I am not the only writer for whom bears are their muse, and I'm not thinking here of nursery rhymes, doggerel or poems for children about teddy bears, but grown-up poems about real life, if sometimes somewhat mythical, bears.
- Top of the list is Galway Kinnell's 'The Bear' from his 1968 collection Body Rags (and also in his Selected Poems). This is a strange and wonderful telling of a winter hunt of a bear, wounding the animal, following the trail of blood and climaxing when the hunter reaches the bear and kills him. 'I... tear him down his whole length/ and open him and climb in / and close him up after me, against the wind / and sleep.' And thus there is a 'parabola of bear-transcendence' in which the poet becomes the bear. Extraordinary and totemic.
- There's an echo of the same idea in Margaret Atwood's 'Bear Lament.' in her 2007 collection The Door. 'You once believed if you could only / crawl inside a bear, its fat and fur, / lick with its stubby tongue, take on / its ancient shape, its big paw /big paw big paw big paw / heavy-footed plod that keeps / the worldwide earthwork solid, this would // save you, in a crisis.' This idea of the bear as holding the earth together is so important, the recognition that it is a keystone of our ecosystems and that without them, we are threatened. The poem ends with the cry 'Oh bear, what now? And will the ground still hold? And how much longer?'
- Which of Ted Hughes' bear poems to choose? It has to be 'The Bear', from the 1967 collection Wodwo. 'In the huge, wide-open, sleeping-eye of the mountain / The bear is the gleam in the pupil / Ready to awake / And instantly focus.' Here is the bear as our guide from this life into death, or into another life.
- Much more recent is the wonderful 2012 collection Ice by Gillian Clarke, throughout which a polar bear is the presiding spirit. Forget some of the trite use of Ursus Maritimus as the 'poster bear' of climate change, here is the real thing, vulnerable and powerful. In the opening poem, 'Polar', she says, ' I want him alive. / I want him fierce / with belly and breath and growl and beating heart, / I want him dangerous...'
- J O Morgan's In Casting Off (published by Happenstance this year), is another collection with the presence of a white bear hovering in the margins of many poems. It makes itself known, splendidly, fishing in 'Dividing Line', when a leaping salmon caught by a bear 'ceases at once to be shape - becomes fish. // Its sideways thrash about the claws / that have punctured its course, that have drawn it / clear from its universe of water.... The blood / of the fish / becoming / the blood / of the bear.'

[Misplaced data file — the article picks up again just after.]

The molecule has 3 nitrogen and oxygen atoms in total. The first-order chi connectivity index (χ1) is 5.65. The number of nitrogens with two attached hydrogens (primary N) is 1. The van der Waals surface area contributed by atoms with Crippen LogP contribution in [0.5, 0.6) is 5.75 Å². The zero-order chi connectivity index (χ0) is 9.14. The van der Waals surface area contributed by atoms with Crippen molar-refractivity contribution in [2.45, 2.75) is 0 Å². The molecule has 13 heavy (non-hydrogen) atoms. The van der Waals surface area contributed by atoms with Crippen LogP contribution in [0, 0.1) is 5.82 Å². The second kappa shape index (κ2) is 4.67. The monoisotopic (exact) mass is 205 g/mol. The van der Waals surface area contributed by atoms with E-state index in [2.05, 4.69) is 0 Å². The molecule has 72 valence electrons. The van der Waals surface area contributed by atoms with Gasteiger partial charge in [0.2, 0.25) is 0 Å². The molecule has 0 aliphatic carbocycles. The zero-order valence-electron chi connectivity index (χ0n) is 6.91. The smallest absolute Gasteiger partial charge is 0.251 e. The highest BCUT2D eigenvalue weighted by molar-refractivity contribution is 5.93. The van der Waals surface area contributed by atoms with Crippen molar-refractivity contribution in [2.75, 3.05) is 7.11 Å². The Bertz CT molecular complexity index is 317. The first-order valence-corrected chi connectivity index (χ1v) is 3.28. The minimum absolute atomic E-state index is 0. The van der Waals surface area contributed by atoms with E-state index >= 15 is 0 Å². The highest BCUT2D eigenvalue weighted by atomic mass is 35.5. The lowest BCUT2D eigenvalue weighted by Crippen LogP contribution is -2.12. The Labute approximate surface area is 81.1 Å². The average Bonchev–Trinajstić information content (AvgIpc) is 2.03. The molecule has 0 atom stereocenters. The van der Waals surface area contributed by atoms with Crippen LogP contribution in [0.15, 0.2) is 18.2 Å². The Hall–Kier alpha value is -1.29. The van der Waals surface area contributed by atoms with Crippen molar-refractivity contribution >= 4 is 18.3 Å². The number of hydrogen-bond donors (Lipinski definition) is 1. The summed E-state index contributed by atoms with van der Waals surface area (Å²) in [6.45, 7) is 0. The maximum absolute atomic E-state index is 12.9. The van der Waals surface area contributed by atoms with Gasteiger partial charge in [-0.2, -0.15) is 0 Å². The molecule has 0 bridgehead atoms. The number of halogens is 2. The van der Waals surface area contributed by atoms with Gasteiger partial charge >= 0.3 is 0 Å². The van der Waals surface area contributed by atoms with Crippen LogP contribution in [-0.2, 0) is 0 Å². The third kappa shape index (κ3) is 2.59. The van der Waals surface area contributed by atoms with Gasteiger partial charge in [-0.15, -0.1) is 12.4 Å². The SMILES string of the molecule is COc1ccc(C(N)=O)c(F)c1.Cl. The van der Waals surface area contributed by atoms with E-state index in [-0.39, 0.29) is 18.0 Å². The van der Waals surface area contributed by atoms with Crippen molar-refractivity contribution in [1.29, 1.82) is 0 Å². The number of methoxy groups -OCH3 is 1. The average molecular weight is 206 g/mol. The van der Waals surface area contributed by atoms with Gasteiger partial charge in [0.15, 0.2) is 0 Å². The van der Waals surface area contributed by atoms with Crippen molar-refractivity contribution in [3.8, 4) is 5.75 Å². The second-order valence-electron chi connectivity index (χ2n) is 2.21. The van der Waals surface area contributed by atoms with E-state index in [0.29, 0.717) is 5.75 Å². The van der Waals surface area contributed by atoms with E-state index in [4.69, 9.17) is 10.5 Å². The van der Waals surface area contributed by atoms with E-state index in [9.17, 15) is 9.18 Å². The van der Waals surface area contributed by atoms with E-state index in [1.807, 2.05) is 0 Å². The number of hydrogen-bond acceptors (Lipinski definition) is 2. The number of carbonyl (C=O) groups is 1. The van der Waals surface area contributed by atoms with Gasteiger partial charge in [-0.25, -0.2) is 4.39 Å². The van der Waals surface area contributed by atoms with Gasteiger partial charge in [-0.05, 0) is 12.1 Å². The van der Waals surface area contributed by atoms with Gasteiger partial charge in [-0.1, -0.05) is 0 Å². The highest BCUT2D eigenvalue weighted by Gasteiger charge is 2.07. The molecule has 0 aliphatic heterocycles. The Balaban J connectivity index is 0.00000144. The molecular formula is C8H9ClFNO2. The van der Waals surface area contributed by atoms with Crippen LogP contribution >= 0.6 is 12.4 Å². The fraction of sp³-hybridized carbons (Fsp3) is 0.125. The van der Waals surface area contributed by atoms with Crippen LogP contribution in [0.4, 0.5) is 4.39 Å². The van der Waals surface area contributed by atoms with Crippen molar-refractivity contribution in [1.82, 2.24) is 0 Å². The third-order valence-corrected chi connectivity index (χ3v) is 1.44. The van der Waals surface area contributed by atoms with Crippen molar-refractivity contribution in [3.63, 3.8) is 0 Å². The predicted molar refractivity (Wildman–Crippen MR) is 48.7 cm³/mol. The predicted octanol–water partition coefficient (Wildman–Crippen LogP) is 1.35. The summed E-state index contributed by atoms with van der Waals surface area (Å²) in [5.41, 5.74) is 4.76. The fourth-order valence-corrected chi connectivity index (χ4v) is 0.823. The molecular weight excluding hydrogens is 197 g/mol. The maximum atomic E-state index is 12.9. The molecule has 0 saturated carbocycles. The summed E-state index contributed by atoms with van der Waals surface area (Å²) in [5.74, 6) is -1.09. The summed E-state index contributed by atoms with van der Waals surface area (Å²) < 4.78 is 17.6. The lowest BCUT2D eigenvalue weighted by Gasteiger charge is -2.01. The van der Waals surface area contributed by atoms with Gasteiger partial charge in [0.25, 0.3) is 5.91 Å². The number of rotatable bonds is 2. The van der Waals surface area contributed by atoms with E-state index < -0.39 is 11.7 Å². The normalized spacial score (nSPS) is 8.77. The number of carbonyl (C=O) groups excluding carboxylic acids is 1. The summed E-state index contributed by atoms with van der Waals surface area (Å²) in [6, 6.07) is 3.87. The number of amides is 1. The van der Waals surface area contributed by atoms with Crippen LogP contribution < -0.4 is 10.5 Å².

- Mary Oliver's 'Truro Bear' (from The Truro Bear and other Adventures, 2008) is a possible bear, seen in the woods by people, 'three or four, / or two, or one.' She hasn't seen it herself, but she's watching out, and 'everywhere I look on the scratchy hillsides / shadows seem to grow shoulders.' Oh, I so know what that is like!
- There are lots of bears in Chrissy Williams' 2013 pamphlet Flying into the Bear, and some favourite lines. 'Everyone could use a bear sometimes, everyone could use a wild bear..' So, to choose just one, it's 'The Invisible Bear', the one you fly into if you lie back at night and look up into the sky. 'There's not much comfort in a bear you can see through, but then / in times of not much comfort, reach out for what you can.'
- 'Eliza and the Bear' is the long title poem by Eleanor Rees' 2009 collection. It begins, 'I did not know my lover was a bear', and goes on from there...
- I have to include Kevin Cadwallender's Bear and the Elementals, which is online here, and consists entirely of bear poems, my favourite of which is, I think, 'Bear Somnus'. 'In the roll and scratch and snore / of winter, a dream enters .. death calls too, reminding / Bear that sleep is its cousin / and dreams are messengers.'
- Finally, am I allowed to include one of mine? It's in my 2007 collection Castings, which you can get here, and given the time of year, its a seasonally appropriate autumn 'Polar Bear', hanging out in the multi-coloured woods near Churchill, Canada.Low-angled sun gleamsthrough claret leavesand caribou lichens pale greenin the first skiff of snow.A frozen hare watchesthe flight of a falconand spruce fingers pointwhere the winds will blow.Tamarack needles flutterand flurries of snow buntings dartover flaming jade, bronzeand copper-leaved willow.Photographers get set to lieto freeze-frame your worldstarched, ice-bleached arcticwhitewashing your rainbow.Here you lie in the foresta snoozing sumo wrestlerunder trees barely able to holdup the sky, so heavy with snow.So, which bear poems would you include in the list?
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